|Administrative / biographical background:
Sir Charles Pratt, 1st Earl Camden, 1713-1794
Charles Pratt was the third son of Lord Chief Justice Sir John Pratt and Elizabeth Wilson, his second wife. He was only eleven when his father died in 1724. He was educated at Eton, and King's College, Cambridge, became a fellow of King's in 1734 but resigned just before his marriage in 1749, M.A. 1740 and a barrister of the Middle Temple in 1738. His letters to his future wife during the period 1747-1749 give a very vivid account of his poverty and life on the circuit, but he finally, with help from his fellow men on the circuit, managed to gain a reputation at the bar. He became Attorney General under Pitt in 1757, sat in Parliament as a whig for Downton, and in 1761 was appointed Lord Chief Justice of the Common Pleas. As Lord Chief Justice he acquitted John Wilkes on the grounds that general warrants were illegal, and became almost as great a popular idol as Wilkes himself, though he earned the hatred of George III, for many years. In 1761 he was Knighted, and in 1765 created Baron Camden of Camden Place, in Kent, a house of which he became very fond.
In the House of Lords he opposed the taxation of the American colonies and the Stamp Act. He was appointed Lord Chancellor in Lord Chatham's administration, 1766, and although opposed to the ministry's American policy retained the Great Seal until it was taken from him in 1770. He then threw himself into opposition, where he admitted he was happiest since he could there keep an open countenance and speak freely, until Chatham's death in 1778. Chatham and he had grown up together at Eton and when his friend died he lost heart and retired from public life.
In 1782 however, he entered the Rockingham ministry as Lord President of the Council, but resigned during the negotiations for the formation of what was later known as the Fox-North coalition. The younger Pitt persuaded him however to resume the Presidency of the Council in 1784 and although it was never his intention to do so, he retained the post until his death in April 1794.
He was created Viscount Bayham and Earl Camden in 1786, an honour which he considered a bribe but which he accepted as it pleased his children.
The letters written by him to his daughters Frances Stewart and Elizabeth Pratt, and to his son in law Robert Stewart, later Marquess of Londonderry, between 1766 and 1790 are some of the most interesting in this collection.
He married in 1749 Elizabeth, daughter and coheir of Nicholas Jeffreys of the Priory, Brecon, by whom he had one son John (Jeffreys), 2nd Earl and 1st Marquess Camden, and four daughters Frances, Elizabeth, Sarah and Jane.
Sir John Jeffreys Pratt, 2nd Earl and 1st Marquess Camden, 1759-1840
John Pratt was the only son of Sir Charles Pratt, Earl Camden and Elizabeth Jeffreys. He assumed the additional surname of Jeffreys in 1799. Like his father he was educated at Eton and Cambridge, but he was, according to those who knew him, diffident and shy, and remained so to the end of his life. His actions throughout show a lack of confidence, he was forever trying to cover up by self justification on paper. Every action was written down; once even 'for the benefit of those into whose hands it shall hereafter fall'.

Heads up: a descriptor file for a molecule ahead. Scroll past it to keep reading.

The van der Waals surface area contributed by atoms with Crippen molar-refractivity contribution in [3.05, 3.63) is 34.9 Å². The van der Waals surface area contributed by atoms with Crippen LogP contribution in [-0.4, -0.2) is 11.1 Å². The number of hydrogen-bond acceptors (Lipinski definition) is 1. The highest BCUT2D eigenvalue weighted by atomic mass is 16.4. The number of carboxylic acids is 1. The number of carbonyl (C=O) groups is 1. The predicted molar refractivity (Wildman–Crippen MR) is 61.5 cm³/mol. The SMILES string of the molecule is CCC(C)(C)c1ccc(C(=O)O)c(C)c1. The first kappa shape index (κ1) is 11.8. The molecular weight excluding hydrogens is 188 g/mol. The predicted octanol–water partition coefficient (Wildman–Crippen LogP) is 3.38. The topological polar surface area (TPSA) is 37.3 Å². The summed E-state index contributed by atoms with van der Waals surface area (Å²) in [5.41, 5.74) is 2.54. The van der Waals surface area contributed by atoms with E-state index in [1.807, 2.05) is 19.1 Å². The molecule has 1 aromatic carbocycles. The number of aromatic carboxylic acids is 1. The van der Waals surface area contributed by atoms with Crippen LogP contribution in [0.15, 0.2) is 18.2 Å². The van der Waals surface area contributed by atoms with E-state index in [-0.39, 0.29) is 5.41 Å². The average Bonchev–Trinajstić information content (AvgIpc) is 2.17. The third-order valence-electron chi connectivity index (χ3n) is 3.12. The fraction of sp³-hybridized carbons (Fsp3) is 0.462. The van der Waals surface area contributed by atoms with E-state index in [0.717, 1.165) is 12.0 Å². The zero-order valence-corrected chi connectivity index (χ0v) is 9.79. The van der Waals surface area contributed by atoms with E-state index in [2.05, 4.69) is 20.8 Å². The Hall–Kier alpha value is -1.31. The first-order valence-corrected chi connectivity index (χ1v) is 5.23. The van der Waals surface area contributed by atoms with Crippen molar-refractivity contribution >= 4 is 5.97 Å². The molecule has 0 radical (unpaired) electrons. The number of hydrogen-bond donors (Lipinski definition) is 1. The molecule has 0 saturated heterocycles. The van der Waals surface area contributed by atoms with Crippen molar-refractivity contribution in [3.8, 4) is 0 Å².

He filled several minor posts in the government until in 1795 he was persuaded by Pitt to accept the Lord Lieutenancy of Ireland. There he was at first unpopular, but his courage soon won respect, despite the fact that the Irish saw in him the frustration of all their hopes, bouyed up by Earl FitzWilliam his predecessor. His term as Lord Lieutenant was not brilliant or effective. He was not the type of man to deal with the situation. His pleas for help were disregarded and when the rebellion broke out in Ireland in 1798 he requested to be replaced.
He became Secretary at War 1804-1805, and President of the Council 1805-1806, 1807-1812. He was a minister without portfolio during the second period of William Pitt's first administration which he joined on his return from Ireland in 1798. He resigned in 1801 over the peace preliminaries with France but agreed to serve again under Pitt as Lord President in 1805 after a somewhat unsuccessful period as Secretary of State for War and Colonies. He served in the Portland Administration 1807-1809, the Perceval Administration 1809-1812 and joined the Liverpool Administration formed in 1812. He resigned in 1812 in dissatisfaction of the government's policy towards the prosecution of the war, and did not again hold office in the government although he made a feeble effort to return in 1819. He was made a Marquess on his resignation.
From then onwards he devoted himself to county affairs until his death in 1840.
He married in 1786, after a courtship of only three weeks, Frances Molesworth, daughter of William Molesworth of Wembury, Co. Devon, and by her had one son, George Charles, 2nd Marquess Camden and three daughters Caroline, Frances and Georgiana.
England profited by draining Ireland of the vast incomes spent here from that country, according to Lord Chatham; it was a policy grounded on fear, fear of competition in industry and trade, fear of opposition and fear of invasion. It was perhaps the blackest period of suppression for Ireland. The English government was itself divided on how Ireland should be governed and though bombarded with suggestions and demands from Ireland for more freedom and independance from England, there was never a large enough pro-Irish party in the government to force or persuade through any measures with any speed which would satisfy the Irish. There was always hesitation which usually aroused irritation, and even when measures were put through, they generally failed to satisfy for the simple reason that having attained their demands, the Irish then imagined they could have obtained more, and complained of the English government's meanness. This last was as a general rule justified because despite any willingness the government might have to give the Irish what they wanted, there was always the anti-Irish party at home to be pacified with concessions, which in the end militated against the Irish and usually nullified concessions made to them.